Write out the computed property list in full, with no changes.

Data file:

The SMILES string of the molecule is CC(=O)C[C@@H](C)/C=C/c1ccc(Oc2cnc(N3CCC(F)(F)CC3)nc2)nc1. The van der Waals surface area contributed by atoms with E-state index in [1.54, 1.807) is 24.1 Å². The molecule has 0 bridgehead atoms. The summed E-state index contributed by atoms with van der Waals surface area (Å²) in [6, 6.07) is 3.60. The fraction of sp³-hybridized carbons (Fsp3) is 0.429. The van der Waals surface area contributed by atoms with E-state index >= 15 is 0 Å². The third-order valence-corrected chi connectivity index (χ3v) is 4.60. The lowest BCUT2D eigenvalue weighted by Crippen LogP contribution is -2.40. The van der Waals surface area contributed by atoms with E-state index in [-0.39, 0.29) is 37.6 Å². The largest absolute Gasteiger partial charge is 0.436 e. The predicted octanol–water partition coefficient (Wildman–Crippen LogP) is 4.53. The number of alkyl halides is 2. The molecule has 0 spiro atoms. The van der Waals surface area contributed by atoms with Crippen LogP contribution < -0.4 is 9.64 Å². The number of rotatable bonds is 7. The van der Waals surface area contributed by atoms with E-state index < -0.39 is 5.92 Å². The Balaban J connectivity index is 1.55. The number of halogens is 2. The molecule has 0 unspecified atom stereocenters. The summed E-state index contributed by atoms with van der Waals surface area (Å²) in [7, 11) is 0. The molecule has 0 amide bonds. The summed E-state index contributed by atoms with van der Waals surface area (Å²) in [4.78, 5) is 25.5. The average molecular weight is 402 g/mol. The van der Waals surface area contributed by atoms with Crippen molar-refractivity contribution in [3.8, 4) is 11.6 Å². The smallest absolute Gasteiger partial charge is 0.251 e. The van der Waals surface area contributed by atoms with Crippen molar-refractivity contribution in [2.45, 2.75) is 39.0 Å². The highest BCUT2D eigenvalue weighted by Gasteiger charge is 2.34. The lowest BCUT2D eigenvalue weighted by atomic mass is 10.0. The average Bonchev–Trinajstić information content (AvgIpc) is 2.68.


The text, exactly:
The SMILES string of the molecule is CC(=O)C[C@@H](C)/C=C/c1ccc(Oc2cnc(N3CCC(F)(F)CC3)nc2)nc1. The van der Waals surface area contributed by atoms with E-state index in [1.54, 1.807) is 24.1 Å². The molecule has 0 bridgehead atoms. The summed E-state index contributed by atoms with van der Waals surface area (Å²) in [6, 6.07) is 3.60. The fraction of sp³-hybridized carbons (Fsp3) is 0.429. The van der Waals surface area contributed by atoms with E-state index >= 15 is 0 Å². The third-order valence-corrected chi connectivity index (χ3v) is 4.60. The lowest BCUT2D eigenvalue weighted by Crippen LogP contribution is -2.40. The van der Waals surface area contributed by atoms with E-state index in [-0.39, 0.29) is 37.6 Å². The largest absolute Gasteiger partial charge is 0.436 e. The predicted octanol–water partition coefficient (Wildman–Crippen LogP) is 4.53. The number of alkyl halides is 2. The molecule has 0 spiro atoms. The van der Waals surface area contributed by atoms with Crippen LogP contribution < -0.4 is 9.64 Å². The number of rotatable bonds is 7. The van der Waals surface area contributed by atoms with E-state index < -0.39 is 5.92 Å². The Balaban J connectivity index is 1.55. The number of halogens is 2. The molecule has 0 unspecified atom stereocenters. The summed E-state index contributed by atoms with van der Waals surface area (Å²) in [7, 11) is 0. The molecule has 0 amide bonds. The summed E-state index contributed by atoms with van der Waals surface area (Å²) in [4.78, 5) is 25.5. The average molecular weight is 402 g/mol. The van der Waals surface area contributed by atoms with Crippen molar-refractivity contribution in [3.8, 4) is 11.6 Å². The smallest absolute Gasteiger partial charge is 0.251 e. The van der Waals surface area contributed by atoms with Crippen molar-refractivity contribution in [2.45, 2.75) is 39.0 Å². The highest BCUT2D eigenvalue weighted by Gasteiger charge is 2.34. The lowest BCUT2D eigenvalue weighted by atomic mass is 10.0. The average Bonchev–Trinajstić information content (AvgIpc) is 2.68.